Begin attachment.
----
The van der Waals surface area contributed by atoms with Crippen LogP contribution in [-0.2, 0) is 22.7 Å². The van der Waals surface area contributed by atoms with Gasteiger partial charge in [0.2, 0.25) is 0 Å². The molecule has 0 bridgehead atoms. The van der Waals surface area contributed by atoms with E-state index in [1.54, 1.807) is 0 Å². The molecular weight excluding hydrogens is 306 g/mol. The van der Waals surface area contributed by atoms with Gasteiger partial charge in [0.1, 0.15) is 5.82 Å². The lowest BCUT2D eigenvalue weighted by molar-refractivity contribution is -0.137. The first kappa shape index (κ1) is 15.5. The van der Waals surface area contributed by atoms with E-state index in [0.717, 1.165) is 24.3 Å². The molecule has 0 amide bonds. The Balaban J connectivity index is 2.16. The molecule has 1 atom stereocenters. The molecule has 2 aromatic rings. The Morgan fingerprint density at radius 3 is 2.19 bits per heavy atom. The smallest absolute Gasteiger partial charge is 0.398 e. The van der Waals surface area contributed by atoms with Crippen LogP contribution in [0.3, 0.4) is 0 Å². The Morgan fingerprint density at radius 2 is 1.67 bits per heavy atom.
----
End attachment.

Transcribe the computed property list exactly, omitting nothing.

The van der Waals surface area contributed by atoms with Crippen LogP contribution in [-0.2, 0) is 22.7 Å². The van der Waals surface area contributed by atoms with Gasteiger partial charge in [0.2, 0.25) is 0 Å². The molecule has 0 bridgehead atoms. The van der Waals surface area contributed by atoms with E-state index in [1.54, 1.807) is 0 Å². The molecular weight excluding hydrogens is 306 g/mol. The van der Waals surface area contributed by atoms with Gasteiger partial charge in [0.1, 0.15) is 5.82 Å². The lowest BCUT2D eigenvalue weighted by molar-refractivity contribution is -0.137. The first kappa shape index (κ1) is 15.5. The van der Waals surface area contributed by atoms with E-state index in [0.717, 1.165) is 24.3 Å². The molecule has 0 amide bonds. The Balaban J connectivity index is 2.16. The molecule has 1 atom stereocenters. The molecule has 2 aromatic rings. The Morgan fingerprint density at radius 3 is 2.19 bits per heavy atom. The smallest absolute Gasteiger partial charge is 0.398 e. The van der Waals surface area contributed by atoms with Crippen LogP contribution in [0.3, 0.4) is 0 Å². The Morgan fingerprint density at radius 2 is 1.67 bits per heavy atom.